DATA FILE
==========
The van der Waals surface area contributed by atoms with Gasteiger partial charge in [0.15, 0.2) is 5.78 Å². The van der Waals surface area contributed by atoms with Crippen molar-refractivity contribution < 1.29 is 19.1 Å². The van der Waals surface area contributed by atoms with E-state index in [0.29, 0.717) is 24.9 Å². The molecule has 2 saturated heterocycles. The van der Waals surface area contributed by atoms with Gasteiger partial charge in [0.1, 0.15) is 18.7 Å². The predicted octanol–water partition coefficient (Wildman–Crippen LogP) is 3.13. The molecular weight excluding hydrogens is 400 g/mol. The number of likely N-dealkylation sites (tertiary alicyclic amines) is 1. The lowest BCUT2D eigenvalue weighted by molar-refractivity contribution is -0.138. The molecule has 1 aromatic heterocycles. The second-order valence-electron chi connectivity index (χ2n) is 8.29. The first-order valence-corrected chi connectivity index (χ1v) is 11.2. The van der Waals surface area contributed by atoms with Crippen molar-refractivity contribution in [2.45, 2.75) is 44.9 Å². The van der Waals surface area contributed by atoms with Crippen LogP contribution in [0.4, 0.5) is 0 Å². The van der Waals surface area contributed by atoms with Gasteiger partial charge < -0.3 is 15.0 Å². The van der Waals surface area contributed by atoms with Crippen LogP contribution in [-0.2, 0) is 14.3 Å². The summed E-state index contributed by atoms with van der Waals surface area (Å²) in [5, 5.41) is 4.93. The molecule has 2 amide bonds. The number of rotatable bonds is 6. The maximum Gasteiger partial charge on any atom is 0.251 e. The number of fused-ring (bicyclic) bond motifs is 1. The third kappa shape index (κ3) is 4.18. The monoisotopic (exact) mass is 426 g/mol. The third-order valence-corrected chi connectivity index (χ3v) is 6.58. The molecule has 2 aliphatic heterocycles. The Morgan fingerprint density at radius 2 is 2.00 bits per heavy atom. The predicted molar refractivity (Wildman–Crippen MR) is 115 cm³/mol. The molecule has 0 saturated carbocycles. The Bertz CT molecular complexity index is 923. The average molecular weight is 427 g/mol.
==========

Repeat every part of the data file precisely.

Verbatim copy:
The van der Waals surface area contributed by atoms with Gasteiger partial charge in [0.15, 0.2) is 5.78 Å². The van der Waals surface area contributed by atoms with Crippen molar-refractivity contribution < 1.29 is 19.1 Å². The van der Waals surface area contributed by atoms with E-state index in [0.29, 0.717) is 24.9 Å². The molecule has 2 saturated heterocycles. The van der Waals surface area contributed by atoms with Gasteiger partial charge in [0.1, 0.15) is 18.7 Å². The predicted octanol–water partition coefficient (Wildman–Crippen LogP) is 3.13. The molecular weight excluding hydrogens is 400 g/mol. The number of likely N-dealkylation sites (tertiary alicyclic amines) is 1. The lowest BCUT2D eigenvalue weighted by molar-refractivity contribution is -0.138. The molecule has 1 aromatic heterocycles. The second-order valence-electron chi connectivity index (χ2n) is 8.29. The first-order valence-corrected chi connectivity index (χ1v) is 11.2. The van der Waals surface area contributed by atoms with Crippen molar-refractivity contribution in [2.45, 2.75) is 44.9 Å². The van der Waals surface area contributed by atoms with Crippen LogP contribution in [0.4, 0.5) is 0 Å². The van der Waals surface area contributed by atoms with Gasteiger partial charge < -0.3 is 15.0 Å². The van der Waals surface area contributed by atoms with Crippen LogP contribution in [-0.2, 0) is 14.3 Å². The summed E-state index contributed by atoms with van der Waals surface area (Å²) in [5, 5.41) is 4.93. The molecule has 2 amide bonds. The number of rotatable bonds is 6. The maximum Gasteiger partial charge on any atom is 0.251 e. The number of fused-ring (bicyclic) bond motifs is 1. The third kappa shape index (κ3) is 4.18. The monoisotopic (exact) mass is 426 g/mol. The third-order valence-corrected chi connectivity index (χ3v) is 6.58. The molecule has 2 aliphatic heterocycles. The Morgan fingerprint density at radius 2 is 2.00 bits per heavy atom. The predicted molar refractivity (Wildman–Crippen MR) is 115 cm³/mol. The molecule has 0 saturated carbocycles. The Bertz CT molecular complexity index is 923. The average molecular weight is 427 g/mol.